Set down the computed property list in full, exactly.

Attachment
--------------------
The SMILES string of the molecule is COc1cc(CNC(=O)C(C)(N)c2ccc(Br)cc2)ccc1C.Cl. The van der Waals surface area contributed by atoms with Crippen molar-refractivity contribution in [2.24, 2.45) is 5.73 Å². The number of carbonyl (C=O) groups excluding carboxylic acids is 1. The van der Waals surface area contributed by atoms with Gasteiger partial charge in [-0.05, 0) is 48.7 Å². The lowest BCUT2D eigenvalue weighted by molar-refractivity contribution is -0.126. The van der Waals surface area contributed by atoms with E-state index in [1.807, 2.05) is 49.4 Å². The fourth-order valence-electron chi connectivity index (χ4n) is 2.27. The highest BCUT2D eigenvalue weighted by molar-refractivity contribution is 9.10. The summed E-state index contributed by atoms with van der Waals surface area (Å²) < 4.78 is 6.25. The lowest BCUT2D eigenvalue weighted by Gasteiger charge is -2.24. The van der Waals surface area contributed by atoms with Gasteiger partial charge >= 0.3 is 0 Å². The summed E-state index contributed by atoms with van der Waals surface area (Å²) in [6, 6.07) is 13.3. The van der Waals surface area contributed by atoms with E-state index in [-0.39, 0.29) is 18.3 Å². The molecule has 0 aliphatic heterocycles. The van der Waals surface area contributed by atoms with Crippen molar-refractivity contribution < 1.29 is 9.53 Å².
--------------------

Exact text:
The SMILES string of the molecule is COc1cc(CNC(=O)C(C)(N)c2ccc(Br)cc2)ccc1C.Cl. The van der Waals surface area contributed by atoms with Crippen molar-refractivity contribution in [2.24, 2.45) is 5.73 Å². The number of carbonyl (C=O) groups excluding carboxylic acids is 1. The van der Waals surface area contributed by atoms with Gasteiger partial charge in [-0.05, 0) is 48.7 Å². The lowest BCUT2D eigenvalue weighted by molar-refractivity contribution is -0.126. The van der Waals surface area contributed by atoms with E-state index in [1.807, 2.05) is 49.4 Å². The fourth-order valence-electron chi connectivity index (χ4n) is 2.27. The highest BCUT2D eigenvalue weighted by molar-refractivity contribution is 9.10. The summed E-state index contributed by atoms with van der Waals surface area (Å²) < 4.78 is 6.25. The lowest BCUT2D eigenvalue weighted by Gasteiger charge is -2.24. The van der Waals surface area contributed by atoms with Gasteiger partial charge >= 0.3 is 0 Å². The summed E-state index contributed by atoms with van der Waals surface area (Å²) in [6, 6.07) is 13.3. The van der Waals surface area contributed by atoms with E-state index in [-0.39, 0.29) is 18.3 Å². The molecule has 0 aliphatic heterocycles. The van der Waals surface area contributed by atoms with Crippen molar-refractivity contribution < 1.29 is 9.53 Å².